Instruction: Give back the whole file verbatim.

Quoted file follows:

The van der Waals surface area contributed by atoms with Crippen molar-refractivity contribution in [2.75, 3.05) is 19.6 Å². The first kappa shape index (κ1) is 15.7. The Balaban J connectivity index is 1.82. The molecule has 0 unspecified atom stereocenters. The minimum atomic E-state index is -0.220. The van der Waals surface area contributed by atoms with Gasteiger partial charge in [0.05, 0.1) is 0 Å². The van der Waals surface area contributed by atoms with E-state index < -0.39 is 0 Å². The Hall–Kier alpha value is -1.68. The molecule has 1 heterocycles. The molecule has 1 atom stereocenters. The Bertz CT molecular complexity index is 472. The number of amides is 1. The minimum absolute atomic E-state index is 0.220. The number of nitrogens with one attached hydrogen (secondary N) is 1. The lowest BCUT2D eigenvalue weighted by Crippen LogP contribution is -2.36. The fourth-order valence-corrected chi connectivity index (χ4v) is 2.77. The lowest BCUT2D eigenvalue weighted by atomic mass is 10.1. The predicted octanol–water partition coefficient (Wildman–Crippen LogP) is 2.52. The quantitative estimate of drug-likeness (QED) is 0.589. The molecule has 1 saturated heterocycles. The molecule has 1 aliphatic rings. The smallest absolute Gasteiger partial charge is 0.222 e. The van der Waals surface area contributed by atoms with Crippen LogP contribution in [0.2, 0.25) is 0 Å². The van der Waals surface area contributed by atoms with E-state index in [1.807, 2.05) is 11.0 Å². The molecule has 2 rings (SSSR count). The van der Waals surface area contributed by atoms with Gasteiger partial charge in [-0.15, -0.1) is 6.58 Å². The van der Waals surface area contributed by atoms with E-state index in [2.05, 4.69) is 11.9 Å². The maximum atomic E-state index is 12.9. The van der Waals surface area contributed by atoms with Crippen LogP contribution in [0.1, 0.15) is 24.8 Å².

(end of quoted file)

The van der Waals surface area contributed by atoms with Crippen molar-refractivity contribution in [2.75, 3.05) is 19.6 Å². The first kappa shape index (κ1) is 15.7. The Balaban J connectivity index is 1.82. The molecule has 0 unspecified atom stereocenters. The minimum atomic E-state index is -0.220. The van der Waals surface area contributed by atoms with Gasteiger partial charge in [0.05, 0.1) is 0 Å². The van der Waals surface area contributed by atoms with E-state index < -0.39 is 0 Å². The Hall–Kier alpha value is -1.68. The molecule has 1 heterocycles. The molecule has 1 atom stereocenters. The Bertz CT molecular complexity index is 472. The number of amides is 1. The minimum absolute atomic E-state index is 0.220. The number of nitrogens with one attached hydrogen (secondary N) is 1. The lowest BCUT2D eigenvalue weighted by Crippen LogP contribution is -2.36. The fourth-order valence-corrected chi connectivity index (χ4v) is 2.77. The lowest BCUT2D eigenvalue weighted by atomic mass is 10.1. The predicted octanol–water partition coefficient (Wildman–Crippen LogP) is 2.52. The quantitative estimate of drug-likeness (QED) is 0.589. The molecule has 1 saturated heterocycles. The molecule has 1 aliphatic rings. The smallest absolute Gasteiger partial charge is 0.222 e. The van der Waals surface area contributed by atoms with Crippen LogP contribution in [0.2, 0.25) is 0 Å². The van der Waals surface area contributed by atoms with E-state index in [1.807, 2.05) is 11.0 Å². The molecule has 2 rings (SSSR count). The van der Waals surface area contributed by atoms with Gasteiger partial charge in [-0.15, -0.1) is 6.58 Å². The van der Waals surface area contributed by atoms with E-state index in [2.05, 4.69) is 11.9 Å². The maximum atomic E-state index is 12.9. The van der Waals surface area contributed by atoms with Crippen LogP contribution in [0.1, 0.15) is 24.8 Å².